Sunday, February 21, 2010


Factual reports can sometimes be so humorous that you can sometime sit back and enjoy for having come across it with a bang. It so happened when I was doing my Post Graduate in RIM as a day scholar. Shuffling through paper cuttings and guide books I was busy completing my assignments. Totally geared up for in my task with a solid ambition to score well in the subjects in hand, I was deeply engrossed with my final touches to the papers when my mobile phone rang…….Jhalam jhalam gi ashi…..Reaching out for my mobile I answered in haste with my eyes still glued to my documents.

Azha Nga gey! (Meaning- Uncle it’s me! - in my mother tongue dialect)
Slightly agitated for the disturbance I replied back, “my nephew, I shall call you after sometime”; Switched off the phone and got back to my business. Interested and taxed by the work in hand, machineries in me sent a warning that I must take a break or else repairs will be costly. I came out of my room, sat on the door steps of my house and enjoyed the fresh evening air with a sweet cup of coffee my wife have served. Just as the sweetness of the coffee befriended me in terms of taste and warmth amidst the chilly evening weather, so also the serene beauty of Changzamtok valley that unfolded in front of me captured my inner self to even richer taste and warmer warmth that sailed my very existence along the cascading Thimphu river to the paradise of William words worth’s poetic imagination- dancing with the daffodils. The dancing with the daffodils became a crusher as one of its petals hit my cheek so hard that I was reminded of my obligation to my dear nephew. My nephew, Samten Dorji, six year old and was studying in PP at Jigme Namgyel Primary School in Tangsibji village in Trongsa.
My nephew- Samten Dorji

I raced back to my room and fulfilled my obligation to him and asked what he has in store for me. Prompt came the reply-
“Azha nga tsem guzey nang sum pa jong shi, zin soeray ngang shi.” (Uncle I came third in running and I received a price for it).
Since he is the first child amongst us brothers and sisters I am very fond of him and he also takes a liking to me when it comes to talking at length in mobile phone especially when the call is initiated from my side. I know he is innocent when it comes to the mercy of payment for the call later. I congratulated him for the achievement in annual school sports and promised a gift when he comes to Thimphu soon, for his onward journey to his grandmother at Phuentsholing to spend his winter vacation.

My nephew along with his mother arrived at Thimphu as expected on schedule. Though he looked tired and little shabby due to long exhausting journey, I knew he had put on the best dress he had, to create a positive impression from me and members in the house. But it is a general fact that aroma of the village livelihood remains for sometime, and will fade away only after few days of cleansing. After a good bout of bathing and meal, nephew and my self started a close interaction. As usual he was very friendly with me and I lived my promise by honouring him with a few Cadburys wrapped in a silver colour paper as a gift. His strong fingers made way through the packets and the Cadburys did not have time to wish him hi! They were greeted with his well placed set of teeth and eyes never losing sight of the cartoon programme on the television.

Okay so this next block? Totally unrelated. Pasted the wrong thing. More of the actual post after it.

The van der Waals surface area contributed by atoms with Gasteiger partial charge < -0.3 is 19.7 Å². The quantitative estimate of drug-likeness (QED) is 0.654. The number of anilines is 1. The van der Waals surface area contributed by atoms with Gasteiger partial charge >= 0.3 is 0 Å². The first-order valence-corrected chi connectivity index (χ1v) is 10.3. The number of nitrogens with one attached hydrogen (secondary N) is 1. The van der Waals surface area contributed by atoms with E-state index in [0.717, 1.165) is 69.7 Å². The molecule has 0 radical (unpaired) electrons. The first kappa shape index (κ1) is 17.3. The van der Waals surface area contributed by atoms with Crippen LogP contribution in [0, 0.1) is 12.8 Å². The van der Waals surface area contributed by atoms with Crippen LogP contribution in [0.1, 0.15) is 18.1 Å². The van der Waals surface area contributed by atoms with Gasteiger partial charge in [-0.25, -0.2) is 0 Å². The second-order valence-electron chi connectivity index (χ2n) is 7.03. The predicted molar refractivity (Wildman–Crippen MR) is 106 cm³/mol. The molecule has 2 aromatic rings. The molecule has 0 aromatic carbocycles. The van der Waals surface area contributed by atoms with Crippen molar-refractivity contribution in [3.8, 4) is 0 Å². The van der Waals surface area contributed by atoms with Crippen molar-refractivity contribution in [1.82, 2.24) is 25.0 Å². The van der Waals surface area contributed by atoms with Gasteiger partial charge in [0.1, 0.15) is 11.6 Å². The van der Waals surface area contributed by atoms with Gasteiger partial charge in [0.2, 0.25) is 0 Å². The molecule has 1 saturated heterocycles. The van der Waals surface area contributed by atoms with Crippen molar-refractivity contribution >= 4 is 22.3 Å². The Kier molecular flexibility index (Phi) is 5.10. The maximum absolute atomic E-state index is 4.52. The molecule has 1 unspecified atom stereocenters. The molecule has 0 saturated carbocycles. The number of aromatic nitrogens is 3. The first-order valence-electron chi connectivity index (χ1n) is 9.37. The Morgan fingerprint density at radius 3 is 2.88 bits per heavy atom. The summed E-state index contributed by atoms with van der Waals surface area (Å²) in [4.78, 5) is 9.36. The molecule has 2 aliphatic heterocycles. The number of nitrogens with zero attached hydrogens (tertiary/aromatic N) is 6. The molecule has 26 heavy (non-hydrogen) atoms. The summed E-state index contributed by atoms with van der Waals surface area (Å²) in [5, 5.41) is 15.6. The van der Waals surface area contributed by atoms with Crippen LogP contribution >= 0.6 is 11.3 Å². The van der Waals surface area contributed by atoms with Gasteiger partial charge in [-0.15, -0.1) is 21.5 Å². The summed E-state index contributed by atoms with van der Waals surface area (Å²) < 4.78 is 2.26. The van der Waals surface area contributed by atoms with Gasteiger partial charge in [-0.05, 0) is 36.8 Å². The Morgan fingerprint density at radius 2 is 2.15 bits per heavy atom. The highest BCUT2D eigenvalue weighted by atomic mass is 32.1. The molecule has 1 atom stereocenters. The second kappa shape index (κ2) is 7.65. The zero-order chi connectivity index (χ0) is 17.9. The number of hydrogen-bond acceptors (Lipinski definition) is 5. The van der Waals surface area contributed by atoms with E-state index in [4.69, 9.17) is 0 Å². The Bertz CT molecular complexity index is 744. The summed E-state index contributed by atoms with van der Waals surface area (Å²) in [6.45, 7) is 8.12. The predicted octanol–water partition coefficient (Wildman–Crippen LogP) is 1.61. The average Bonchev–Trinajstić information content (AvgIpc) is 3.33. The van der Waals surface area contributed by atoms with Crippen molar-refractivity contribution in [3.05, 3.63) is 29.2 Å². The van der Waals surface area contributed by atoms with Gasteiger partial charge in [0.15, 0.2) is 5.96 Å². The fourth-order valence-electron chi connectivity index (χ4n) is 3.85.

I asked him, “ye guzey nang sumpa jo na wa”- (so you have come third in running).
He replied, “jongshi”- (yes).
Still inquisitive I asked “gugmi ashey dey nag?”- (how many ran the race)
With some chocolates drenched in his cute mouth and chocolates smothered fingers running through his hairs, he replied, “soom”- (three took part).
I reaffirmed and again he said they were only three runners. I blasted and became rather hysterical and said, “So you came third out of three runners”.
This time he took his eyes off the TV set, looked at me directly and replied “Ney, zin soerya ya Nang shi, Nga ama ta dimo”- (yes,I got a prize, you can ask my mom).
“Soerya shay ngas?” (What was the prize?) I asked
He replied, “Gola thruway brus tey”- (a washing Brush!)

I rushed to the other room to inquire from his mother. She summed up the story- it was a class wise running race during the annual school sport day. There were only three boys in the class and prizes as usual were catered for all the three positions. The great fact was further substantiated by the mother being physically present during the event. Well facts are facts and thank you my dear nephew for taking me on an unforgettable ride.

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